During my first 3 years of traveling, I took advantage of the convenience of agency provided housing and furnishings. Since then, I’ve changed the system a bit. It’s not that the current system was broken, it actually worked well. The apartments and furnishing were always nice but excessive for a single guy. Did I really need a sofa AND loveseat? Did I really need a dining room table and 4 chairs? After all, in reality, I eat dinner on the coffee table, remote control in hand.

travel pt packing for assignmentOn average furniture rental runs $500 a month, which adds up to about $6000 a year. With this in mind, I decided to buy an enclosed travel trailer and haul around only the basic furniture needed to survive. I found a used 5×8 foot trailer on craigslist for $1600.00. Into the trailer, I fit a full size sofa, a queen mattress, fold-up tables and chairs, lamps, and a 36″ TV. I even mange to fit a guitar, golf clubs and camping gear. Everything serves a double purpose: empty plastic bins become TV stands, night stands and laundry baskets. Camping chairs become living room furniture. Throw a sleeping bag over the camping chair and it’s a Lazyboy! It is not the most elegant way to live but it works well and is great on the bottom dollar!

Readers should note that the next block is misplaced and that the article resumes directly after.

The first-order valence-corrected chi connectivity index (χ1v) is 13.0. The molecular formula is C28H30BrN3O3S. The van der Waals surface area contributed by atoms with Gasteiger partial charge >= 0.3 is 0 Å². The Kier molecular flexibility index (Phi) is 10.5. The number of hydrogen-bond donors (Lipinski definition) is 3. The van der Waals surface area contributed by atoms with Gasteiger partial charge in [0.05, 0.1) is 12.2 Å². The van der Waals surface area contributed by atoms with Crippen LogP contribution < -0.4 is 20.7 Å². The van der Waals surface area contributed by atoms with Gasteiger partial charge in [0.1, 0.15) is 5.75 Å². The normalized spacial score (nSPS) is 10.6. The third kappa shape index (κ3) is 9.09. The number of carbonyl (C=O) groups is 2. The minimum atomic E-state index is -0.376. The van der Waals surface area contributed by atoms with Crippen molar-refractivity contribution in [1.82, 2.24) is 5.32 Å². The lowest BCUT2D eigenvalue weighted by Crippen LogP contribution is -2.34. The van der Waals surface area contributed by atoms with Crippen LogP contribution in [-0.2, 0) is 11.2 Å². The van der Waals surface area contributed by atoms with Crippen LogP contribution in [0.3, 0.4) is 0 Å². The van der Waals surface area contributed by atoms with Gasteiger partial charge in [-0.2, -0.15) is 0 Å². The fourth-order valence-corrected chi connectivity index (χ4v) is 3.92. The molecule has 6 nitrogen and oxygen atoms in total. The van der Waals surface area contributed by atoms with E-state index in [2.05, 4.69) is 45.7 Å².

I’m able to tow my trailer with a Toyota 4-Runner. It’s easy to hitch and unhitch. When it’s empty, I can lift it easily and drop in onto my car hitch. You can’t take every household item with you, but you can include all of the necessities. If I am missing anything, it can almost always be borrowed or bought at Goodwill for 75 cents.

This won’t work for everyone, but it works for me and my wife. My original $1600 investment has saved me about $18,000 over the past 3 years.

How do you travel? Do you have any thoughts or tips you would like to share?

Wes Herdlein is a Traveling PT and Founder of HealthcareTravelbook.com

Guest Author: Wes Herdlein – The Do’s and Don’ts of PT Licensure